I'm an "IT guy". Not the stereotypical IT guy people think of these days:
But a normal person with a life, a wife, animals, hobbies and interests. Having had this stereotype consistently applied to me by friends, family, and others throughout my time on this planet has been rather trying. No matter how hard I try, I continuously get these references foisted on me. I receive texts with "IT Guy" memes and image macros. But I digress; this is not the true point here.
Long have I lived on the internet. I was one of the first households in my county to have dial-up internet. I lived on BBSes. This sound is forever ingrained in my memory. I would sit for hours, constantly breaking then fixing our Emerson 8086 diskeater, then our first up-to-date machine - a 75 MHz Packard Bell running Windows 95.
I got my first formal introduction to what would become my career in middle school. My teachers found that I had good skills when it came to the computers and nurtured that skill. I, along with one other close friend, got to take a BASIC programming course in the 8th grade. When I reached high school, I entered the New Mexico Supercomputing Challenge. My team would enter this each year, and in our final year we made it to the semifinals for attempting to develop an AI for a cat-and-mouse type game using QuakeC. It never ran, but we tried. I also helped teach computer classes. My friends and I were given our own PC lab which we used to run a dedicated Quake 2 server. I worked in an electronics repair shop, building soldering and testing skills that would assist me to this day.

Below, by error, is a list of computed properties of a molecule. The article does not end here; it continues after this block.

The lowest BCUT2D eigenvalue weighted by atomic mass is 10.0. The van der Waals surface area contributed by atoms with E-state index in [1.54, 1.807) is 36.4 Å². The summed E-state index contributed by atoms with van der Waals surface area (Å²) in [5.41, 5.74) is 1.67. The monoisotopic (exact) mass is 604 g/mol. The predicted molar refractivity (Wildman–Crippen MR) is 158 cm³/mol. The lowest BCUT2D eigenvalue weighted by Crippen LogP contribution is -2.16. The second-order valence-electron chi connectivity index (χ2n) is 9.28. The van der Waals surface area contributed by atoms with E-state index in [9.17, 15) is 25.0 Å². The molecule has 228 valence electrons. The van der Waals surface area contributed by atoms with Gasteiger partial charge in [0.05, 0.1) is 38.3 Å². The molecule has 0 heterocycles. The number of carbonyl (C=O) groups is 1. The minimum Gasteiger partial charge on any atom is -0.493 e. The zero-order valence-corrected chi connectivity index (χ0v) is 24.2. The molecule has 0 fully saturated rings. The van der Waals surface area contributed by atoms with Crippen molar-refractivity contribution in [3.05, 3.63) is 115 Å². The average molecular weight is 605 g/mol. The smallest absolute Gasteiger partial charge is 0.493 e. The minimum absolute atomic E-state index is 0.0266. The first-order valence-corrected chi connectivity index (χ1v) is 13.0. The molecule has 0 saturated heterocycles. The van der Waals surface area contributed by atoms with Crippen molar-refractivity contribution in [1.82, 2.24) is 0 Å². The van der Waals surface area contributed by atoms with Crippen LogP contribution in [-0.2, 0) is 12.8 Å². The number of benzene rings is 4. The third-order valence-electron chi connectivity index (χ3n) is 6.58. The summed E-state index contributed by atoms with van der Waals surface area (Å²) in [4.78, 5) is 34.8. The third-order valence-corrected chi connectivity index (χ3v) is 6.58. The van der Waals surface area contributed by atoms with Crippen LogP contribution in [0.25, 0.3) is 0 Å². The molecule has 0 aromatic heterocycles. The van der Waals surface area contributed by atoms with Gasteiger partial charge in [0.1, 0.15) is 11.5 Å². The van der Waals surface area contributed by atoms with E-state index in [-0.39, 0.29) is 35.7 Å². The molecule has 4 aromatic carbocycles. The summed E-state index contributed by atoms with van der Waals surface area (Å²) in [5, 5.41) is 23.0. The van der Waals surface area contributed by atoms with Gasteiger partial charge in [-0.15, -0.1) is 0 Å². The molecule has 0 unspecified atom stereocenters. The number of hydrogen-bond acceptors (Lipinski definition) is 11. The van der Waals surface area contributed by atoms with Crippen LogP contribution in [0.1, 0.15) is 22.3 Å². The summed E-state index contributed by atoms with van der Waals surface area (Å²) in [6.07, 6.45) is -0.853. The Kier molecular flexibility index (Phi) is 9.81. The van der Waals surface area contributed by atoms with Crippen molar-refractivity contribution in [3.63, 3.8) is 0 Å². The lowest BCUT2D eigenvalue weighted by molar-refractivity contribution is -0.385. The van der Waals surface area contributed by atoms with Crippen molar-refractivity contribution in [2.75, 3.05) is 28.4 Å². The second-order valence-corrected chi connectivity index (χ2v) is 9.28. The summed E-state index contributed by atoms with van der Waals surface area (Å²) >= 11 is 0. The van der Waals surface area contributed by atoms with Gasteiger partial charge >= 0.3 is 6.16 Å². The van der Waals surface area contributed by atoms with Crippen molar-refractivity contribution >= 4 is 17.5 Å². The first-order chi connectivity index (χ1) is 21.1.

For years, I pushed myself further and further into technology. Building machines, hosting websites, housing gigabyte upon gigabyte of data in my closet (this was early 2000s). My home was cluttered with drives, cards, boards, broken and working computers, the typical IT guy stuff. Then I got bored.
I started realizing my lost love for cars. I started posting on Jalopnik and Oppo. I purchased and started rebuilding a Saab C900 SPG. Then I got remarried. Then we bought a house. Then we bought a nine hundred dollar Dakota. I found my life drifting further away from the technology I had embraced for so long.
I do own one computer - a MacBook Pro that I am trying to sell. I play video games still, but maybe 10% of what I used to. My only real door to the interwebs is my Windows Phone. I find myself cancelling accounts that have been standing for years. I'm slowly removing myself from the online world, and I feel okay with this. People seem dumbfounded when I say "yeah, I don't really use computers" when I'm a systems administrator. Well, when you stare at a screen all day long, the last thing you want to do when you get home is stare at a screen. Now I wrench.
Removing yourself entirely, or at least ensmallening yourself, from the internet is not for everyone. It's not easy, either. How many accounts - forums, games, "work related" - have you signed up for? How many of those have you probably forgotten about? The answer may surprise you if you sit back and think about it. These accounts generally aren't easy to deactivate or delete either. Even once you think you're done, there's always more. But if, like me, you find yourself spending too much time in front of your devices, and are growing tired of it, doing so can be a breath of fresh air. There's nothing wrong with biting the bullet and decreasing your online presence. The nettertubes are fun, yes, but they can also be a fad. For me, this online world is getting boring. It's time to move on to other, IRL, things.